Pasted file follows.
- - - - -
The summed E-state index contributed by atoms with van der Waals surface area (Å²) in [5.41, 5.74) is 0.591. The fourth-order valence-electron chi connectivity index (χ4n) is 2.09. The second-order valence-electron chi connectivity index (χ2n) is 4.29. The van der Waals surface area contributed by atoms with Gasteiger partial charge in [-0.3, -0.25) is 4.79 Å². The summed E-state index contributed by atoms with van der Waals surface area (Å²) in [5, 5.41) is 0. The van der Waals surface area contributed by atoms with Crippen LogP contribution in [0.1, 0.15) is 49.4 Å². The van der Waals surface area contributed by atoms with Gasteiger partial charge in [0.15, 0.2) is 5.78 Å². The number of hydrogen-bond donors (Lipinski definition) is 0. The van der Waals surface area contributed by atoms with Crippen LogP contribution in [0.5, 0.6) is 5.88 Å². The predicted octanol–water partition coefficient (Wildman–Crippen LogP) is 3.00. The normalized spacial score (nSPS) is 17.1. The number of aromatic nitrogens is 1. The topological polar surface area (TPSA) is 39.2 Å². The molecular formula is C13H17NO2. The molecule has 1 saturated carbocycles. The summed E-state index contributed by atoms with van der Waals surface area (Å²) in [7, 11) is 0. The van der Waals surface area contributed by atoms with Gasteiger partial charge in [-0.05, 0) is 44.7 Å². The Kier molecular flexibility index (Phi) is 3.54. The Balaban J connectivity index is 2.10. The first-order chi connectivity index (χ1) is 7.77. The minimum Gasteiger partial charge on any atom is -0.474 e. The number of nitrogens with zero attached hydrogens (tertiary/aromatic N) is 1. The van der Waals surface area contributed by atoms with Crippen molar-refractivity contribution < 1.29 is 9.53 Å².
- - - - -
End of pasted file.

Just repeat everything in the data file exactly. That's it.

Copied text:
The summed E-state index contributed by atoms with van der Waals surface area (Å²) in [5.41, 5.74) is 0.591. The fourth-order valence-electron chi connectivity index (χ4n) is 2.09. The second-order valence-electron chi connectivity index (χ2n) is 4.29. The van der Waals surface area contributed by atoms with Gasteiger partial charge in [-0.3, -0.25) is 4.79 Å². The summed E-state index contributed by atoms with van der Waals surface area (Å²) in [5, 5.41) is 0. The van der Waals surface area contributed by atoms with Crippen LogP contribution in [0.1, 0.15) is 49.4 Å². The van der Waals surface area contributed by atoms with Gasteiger partial charge in [0.15, 0.2) is 5.78 Å². The number of hydrogen-bond donors (Lipinski definition) is 0. The van der Waals surface area contributed by atoms with Crippen LogP contribution in [0.5, 0.6) is 5.88 Å². The predicted octanol–water partition coefficient (Wildman–Crippen LogP) is 3.00. The normalized spacial score (nSPS) is 17.1. The number of aromatic nitrogens is 1. The topological polar surface area (TPSA) is 39.2 Å². The molecular formula is C13H17NO2. The molecule has 1 saturated carbocycles. The summed E-state index contributed by atoms with van der Waals surface area (Å²) in [7, 11) is 0. The van der Waals surface area contributed by atoms with Gasteiger partial charge in [-0.05, 0) is 44.7 Å². The Kier molecular flexibility index (Phi) is 3.54. The Balaban J connectivity index is 2.10. The first-order chi connectivity index (χ1) is 7.77. The minimum Gasteiger partial charge on any atom is -0.474 e. The number of nitrogens with zero attached hydrogens (tertiary/aromatic N) is 1. The van der Waals surface area contributed by atoms with Crippen molar-refractivity contribution < 1.29 is 9.53 Å².